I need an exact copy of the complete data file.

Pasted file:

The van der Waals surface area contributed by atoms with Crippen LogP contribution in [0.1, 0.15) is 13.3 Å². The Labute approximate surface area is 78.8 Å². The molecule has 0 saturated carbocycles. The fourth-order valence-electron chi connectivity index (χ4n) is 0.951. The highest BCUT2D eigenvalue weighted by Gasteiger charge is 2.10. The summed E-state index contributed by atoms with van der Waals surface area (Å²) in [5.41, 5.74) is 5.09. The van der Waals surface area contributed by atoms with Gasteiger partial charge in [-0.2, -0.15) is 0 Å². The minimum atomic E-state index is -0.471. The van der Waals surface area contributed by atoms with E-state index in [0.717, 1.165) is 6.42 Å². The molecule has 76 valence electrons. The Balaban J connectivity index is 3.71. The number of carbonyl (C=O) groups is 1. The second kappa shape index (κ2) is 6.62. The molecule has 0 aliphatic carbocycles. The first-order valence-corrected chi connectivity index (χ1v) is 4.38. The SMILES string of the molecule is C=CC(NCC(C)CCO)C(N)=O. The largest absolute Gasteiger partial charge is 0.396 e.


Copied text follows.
The van der Waals surface area contributed by atoms with Crippen LogP contribution in [0.1, 0.15) is 13.3 Å². The Labute approximate surface area is 78.8 Å². The molecule has 0 saturated carbocycles. The fourth-order valence-electron chi connectivity index (χ4n) is 0.951. The highest BCUT2D eigenvalue weighted by Gasteiger charge is 2.10. The summed E-state index contributed by atoms with van der Waals surface area (Å²) in [5.41, 5.74) is 5.09. The van der Waals surface area contributed by atoms with Gasteiger partial charge in [-0.2, -0.15) is 0 Å². The minimum atomic E-state index is -0.471. The van der Waals surface area contributed by atoms with E-state index in [0.717, 1.165) is 6.42 Å². The molecule has 76 valence electrons. The Balaban J connectivity index is 3.71. The number of carbonyl (C=O) groups is 1. The second kappa shape index (κ2) is 6.62. The molecule has 0 aliphatic carbocycles. The first-order valence-corrected chi connectivity index (χ1v) is 4.38. The SMILES string of the molecule is C=CC(NCC(C)CCO)C(N)=O. The largest absolute Gasteiger partial charge is 0.396 e.